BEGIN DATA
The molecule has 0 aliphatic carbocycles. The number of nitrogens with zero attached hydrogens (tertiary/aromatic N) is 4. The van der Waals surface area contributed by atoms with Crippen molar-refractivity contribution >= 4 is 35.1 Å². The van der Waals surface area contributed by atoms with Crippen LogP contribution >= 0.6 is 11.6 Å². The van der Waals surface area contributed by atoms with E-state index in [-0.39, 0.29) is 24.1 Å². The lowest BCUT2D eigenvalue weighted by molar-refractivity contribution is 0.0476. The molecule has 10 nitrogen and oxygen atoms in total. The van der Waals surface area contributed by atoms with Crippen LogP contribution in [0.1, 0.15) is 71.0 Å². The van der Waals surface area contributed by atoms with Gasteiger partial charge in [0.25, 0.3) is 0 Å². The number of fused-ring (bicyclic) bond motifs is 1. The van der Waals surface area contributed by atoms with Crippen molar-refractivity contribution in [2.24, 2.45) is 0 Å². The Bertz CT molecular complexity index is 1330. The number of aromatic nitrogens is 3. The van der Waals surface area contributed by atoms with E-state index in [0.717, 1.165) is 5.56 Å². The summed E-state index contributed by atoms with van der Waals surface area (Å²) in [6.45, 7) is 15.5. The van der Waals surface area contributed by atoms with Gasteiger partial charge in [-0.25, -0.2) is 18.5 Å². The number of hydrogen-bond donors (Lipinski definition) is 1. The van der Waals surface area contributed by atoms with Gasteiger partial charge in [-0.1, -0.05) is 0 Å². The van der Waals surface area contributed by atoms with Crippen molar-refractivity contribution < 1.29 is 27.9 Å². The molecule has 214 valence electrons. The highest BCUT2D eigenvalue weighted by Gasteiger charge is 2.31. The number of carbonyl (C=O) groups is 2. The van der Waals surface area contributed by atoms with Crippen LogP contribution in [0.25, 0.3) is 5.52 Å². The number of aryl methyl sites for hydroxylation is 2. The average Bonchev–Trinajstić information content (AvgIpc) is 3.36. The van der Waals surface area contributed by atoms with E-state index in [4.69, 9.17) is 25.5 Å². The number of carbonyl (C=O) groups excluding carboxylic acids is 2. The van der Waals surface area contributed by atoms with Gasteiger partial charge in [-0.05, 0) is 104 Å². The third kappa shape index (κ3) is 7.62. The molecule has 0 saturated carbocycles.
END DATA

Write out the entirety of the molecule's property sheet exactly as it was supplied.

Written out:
The molecule has 0 aliphatic carbocycles. The number of nitrogens with zero attached hydrogens (tertiary/aromatic N) is 4. The van der Waals surface area contributed by atoms with Crippen molar-refractivity contribution >= 4 is 35.1 Å². The van der Waals surface area contributed by atoms with Crippen LogP contribution >= 0.6 is 11.6 Å². The van der Waals surface area contributed by atoms with E-state index in [-0.39, 0.29) is 24.1 Å². The lowest BCUT2D eigenvalue weighted by molar-refractivity contribution is 0.0476. The molecule has 10 nitrogen and oxygen atoms in total. The van der Waals surface area contributed by atoms with Crippen LogP contribution in [0.1, 0.15) is 71.0 Å². The van der Waals surface area contributed by atoms with Gasteiger partial charge in [0.25, 0.3) is 0 Å². The number of fused-ring (bicyclic) bond motifs is 1. The van der Waals surface area contributed by atoms with Crippen molar-refractivity contribution in [2.24, 2.45) is 0 Å². The Bertz CT molecular complexity index is 1330. The number of aromatic nitrogens is 3. The van der Waals surface area contributed by atoms with E-state index in [0.717, 1.165) is 5.56 Å². The summed E-state index contributed by atoms with van der Waals surface area (Å²) in [6.45, 7) is 15.5. The van der Waals surface area contributed by atoms with Gasteiger partial charge in [-0.25, -0.2) is 18.5 Å². The number of hydrogen-bond donors (Lipinski definition) is 1. The van der Waals surface area contributed by atoms with Gasteiger partial charge in [-0.1, -0.05) is 0 Å². The van der Waals surface area contributed by atoms with Crippen molar-refractivity contribution < 1.29 is 27.9 Å². The molecule has 214 valence electrons. The highest BCUT2D eigenvalue weighted by Gasteiger charge is 2.31. The number of carbonyl (C=O) groups is 2. The van der Waals surface area contributed by atoms with Crippen LogP contribution in [0.25, 0.3) is 5.52 Å². The number of aryl methyl sites for hydroxylation is 2. The average Bonchev–Trinajstić information content (AvgIpc) is 3.36. The van der Waals surface area contributed by atoms with E-state index in [4.69, 9.17) is 25.5 Å². The number of carbonyl (C=O) groups excluding carboxylic acids is 2. The van der Waals surface area contributed by atoms with Gasteiger partial charge in [-0.05, 0) is 104 Å². The third kappa shape index (κ3) is 7.62. The molecule has 0 saturated carbocycles.